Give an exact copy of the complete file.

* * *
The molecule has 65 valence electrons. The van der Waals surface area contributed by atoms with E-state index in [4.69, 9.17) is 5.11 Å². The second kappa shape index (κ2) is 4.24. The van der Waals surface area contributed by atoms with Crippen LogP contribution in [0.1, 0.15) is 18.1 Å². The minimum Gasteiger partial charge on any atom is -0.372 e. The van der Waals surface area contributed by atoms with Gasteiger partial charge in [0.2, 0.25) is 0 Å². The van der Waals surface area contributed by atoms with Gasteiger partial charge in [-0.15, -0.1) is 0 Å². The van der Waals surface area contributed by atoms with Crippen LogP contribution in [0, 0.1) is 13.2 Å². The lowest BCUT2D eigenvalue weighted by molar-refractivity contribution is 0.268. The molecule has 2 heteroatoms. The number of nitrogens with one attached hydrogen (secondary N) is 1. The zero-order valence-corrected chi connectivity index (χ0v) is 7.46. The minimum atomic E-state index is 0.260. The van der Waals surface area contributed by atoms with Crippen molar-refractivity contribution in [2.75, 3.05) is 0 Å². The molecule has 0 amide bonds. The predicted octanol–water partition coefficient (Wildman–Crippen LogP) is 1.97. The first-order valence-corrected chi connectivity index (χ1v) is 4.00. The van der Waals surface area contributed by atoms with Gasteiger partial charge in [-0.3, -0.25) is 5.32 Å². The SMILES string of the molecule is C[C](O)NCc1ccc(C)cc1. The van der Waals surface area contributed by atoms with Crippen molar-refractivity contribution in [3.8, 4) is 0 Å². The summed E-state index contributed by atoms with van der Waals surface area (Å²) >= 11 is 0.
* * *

The molecule has 65 valence electrons. The van der Waals surface area contributed by atoms with E-state index in [4.69, 9.17) is 5.11 Å². The second kappa shape index (κ2) is 4.24. The van der Waals surface area contributed by atoms with Crippen LogP contribution in [0.1, 0.15) is 18.1 Å². The minimum Gasteiger partial charge on any atom is -0.372 e. The van der Waals surface area contributed by atoms with Gasteiger partial charge in [0.2, 0.25) is 0 Å². The van der Waals surface area contributed by atoms with Gasteiger partial charge in [-0.15, -0.1) is 0 Å². The van der Waals surface area contributed by atoms with Crippen LogP contribution in [0, 0.1) is 13.2 Å². The lowest BCUT2D eigenvalue weighted by molar-refractivity contribution is 0.268. The molecule has 2 heteroatoms. The number of nitrogens with one attached hydrogen (secondary N) is 1. The zero-order valence-corrected chi connectivity index (χ0v) is 7.46. The minimum atomic E-state index is 0.260. The van der Waals surface area contributed by atoms with Crippen molar-refractivity contribution in [2.75, 3.05) is 0 Å². The molecule has 0 amide bonds. The predicted octanol–water partition coefficient (Wildman–Crippen LogP) is 1.97. The first-order valence-corrected chi connectivity index (χ1v) is 4.00. The van der Waals surface area contributed by atoms with Gasteiger partial charge in [-0.3, -0.25) is 5.32 Å². The SMILES string of the molecule is C[C](O)NCc1ccc(C)cc1. The van der Waals surface area contributed by atoms with Crippen molar-refractivity contribution in [3.8, 4) is 0 Å². The summed E-state index contributed by atoms with van der Waals surface area (Å²) >= 11 is 0.